# Musings on Class Demographics

I’d like to come up with a generalized set of rules so that as a GM I can have a rough idea of how many paladins are in my country. Obviously, there’s a lot to think about here.

Known fact #1:

1. From the core rulebook that the breakdown of classes is roughly 4:2:2:1

Known Fact #2:
2. Core rulebook also provides how many classed characters exist in any given urban settlement. In a small village, there’ll be 27 classed characters out of a population of ~87. That’s 31%, right? A city, meanwhile has 900 classed characters out of a population of 3750~. That’s actually only 24% oddly enough, but we’ll get back to that later.

Known Fact #3:
3. Core rulebook also provides how frequent classed characters are, and what proportion of a realm’s population lives both in that settlement and in the “urban” population in general. We can see that “Urban population” is consistently just 10% of the whole. We can also see that the largest settlement is just 1/5th the urban population.

Thus, by reversing these charts, we can say that the largest settlement holds 2% of the realm’s population.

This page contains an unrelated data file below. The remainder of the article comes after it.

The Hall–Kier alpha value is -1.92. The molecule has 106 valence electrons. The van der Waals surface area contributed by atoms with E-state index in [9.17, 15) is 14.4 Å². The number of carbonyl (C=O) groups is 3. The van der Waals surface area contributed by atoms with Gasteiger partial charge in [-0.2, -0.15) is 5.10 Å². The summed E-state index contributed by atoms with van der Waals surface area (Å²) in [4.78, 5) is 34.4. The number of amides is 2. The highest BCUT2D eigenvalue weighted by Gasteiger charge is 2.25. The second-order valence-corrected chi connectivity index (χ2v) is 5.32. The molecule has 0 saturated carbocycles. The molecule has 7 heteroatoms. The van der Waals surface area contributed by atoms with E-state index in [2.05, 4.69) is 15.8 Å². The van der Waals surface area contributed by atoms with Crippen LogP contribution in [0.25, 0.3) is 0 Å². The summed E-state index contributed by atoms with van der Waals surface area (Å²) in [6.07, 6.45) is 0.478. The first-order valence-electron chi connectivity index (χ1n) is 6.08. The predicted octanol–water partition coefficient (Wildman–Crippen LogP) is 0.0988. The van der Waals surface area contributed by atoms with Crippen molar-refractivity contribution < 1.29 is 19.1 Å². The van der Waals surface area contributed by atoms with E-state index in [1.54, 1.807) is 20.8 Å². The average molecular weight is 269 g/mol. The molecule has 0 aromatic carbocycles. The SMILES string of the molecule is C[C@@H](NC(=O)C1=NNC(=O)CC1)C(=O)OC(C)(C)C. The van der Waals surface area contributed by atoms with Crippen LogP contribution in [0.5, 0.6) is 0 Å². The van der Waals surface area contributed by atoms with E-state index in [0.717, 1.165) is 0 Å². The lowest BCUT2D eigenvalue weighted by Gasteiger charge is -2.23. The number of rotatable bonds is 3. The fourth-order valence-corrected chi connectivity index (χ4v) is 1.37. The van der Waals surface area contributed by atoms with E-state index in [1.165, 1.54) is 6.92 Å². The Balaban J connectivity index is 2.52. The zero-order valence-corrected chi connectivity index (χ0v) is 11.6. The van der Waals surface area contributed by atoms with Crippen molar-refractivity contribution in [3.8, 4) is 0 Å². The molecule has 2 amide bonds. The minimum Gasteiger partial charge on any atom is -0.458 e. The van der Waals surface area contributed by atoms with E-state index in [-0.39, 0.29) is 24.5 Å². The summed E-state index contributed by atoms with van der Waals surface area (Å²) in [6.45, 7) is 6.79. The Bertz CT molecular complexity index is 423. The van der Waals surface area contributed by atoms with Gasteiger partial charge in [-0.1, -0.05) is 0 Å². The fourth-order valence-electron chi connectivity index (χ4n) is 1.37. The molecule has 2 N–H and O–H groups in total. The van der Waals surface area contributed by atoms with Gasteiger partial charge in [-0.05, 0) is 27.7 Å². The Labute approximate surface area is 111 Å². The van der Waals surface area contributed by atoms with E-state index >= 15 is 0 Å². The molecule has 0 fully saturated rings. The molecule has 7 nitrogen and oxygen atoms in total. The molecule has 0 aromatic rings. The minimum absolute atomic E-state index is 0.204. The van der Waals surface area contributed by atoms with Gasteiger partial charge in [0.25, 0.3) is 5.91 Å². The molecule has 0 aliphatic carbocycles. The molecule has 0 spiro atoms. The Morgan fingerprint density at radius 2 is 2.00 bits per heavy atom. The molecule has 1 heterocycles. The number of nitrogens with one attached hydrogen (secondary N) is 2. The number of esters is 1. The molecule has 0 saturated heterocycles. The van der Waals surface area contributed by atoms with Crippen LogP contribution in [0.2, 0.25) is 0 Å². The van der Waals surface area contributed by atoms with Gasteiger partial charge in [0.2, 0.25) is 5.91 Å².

ANALYSIS: Let’s go back to those numbers- 31% seems ridiculously high, right? It’s important to remember though that population is measured in families. If a family is ~5 people, then that gives us a little over 6% of the population as classed, which is consistent with Alex’s 1:20 numbers. It’s not unimaginable that a lot of the low-level characters would hang out on the fringes; they’re not powerful enough to win great glory, but their enhanced skills and fighting ability might help them protect their families. These are all our grizzled woodcutters.

Likewise, that’s 18750 people in the average city, with 900 heroes, so .048; just shy of the 5%. This is an important number, since it means that the proportion of heroes/nonheroes in the city is roughly the same as outside of it, so you can just multiply the numbers on the urban tables by 50 to get realmwide tables. Huh. This’ll be a lot easier than I thought.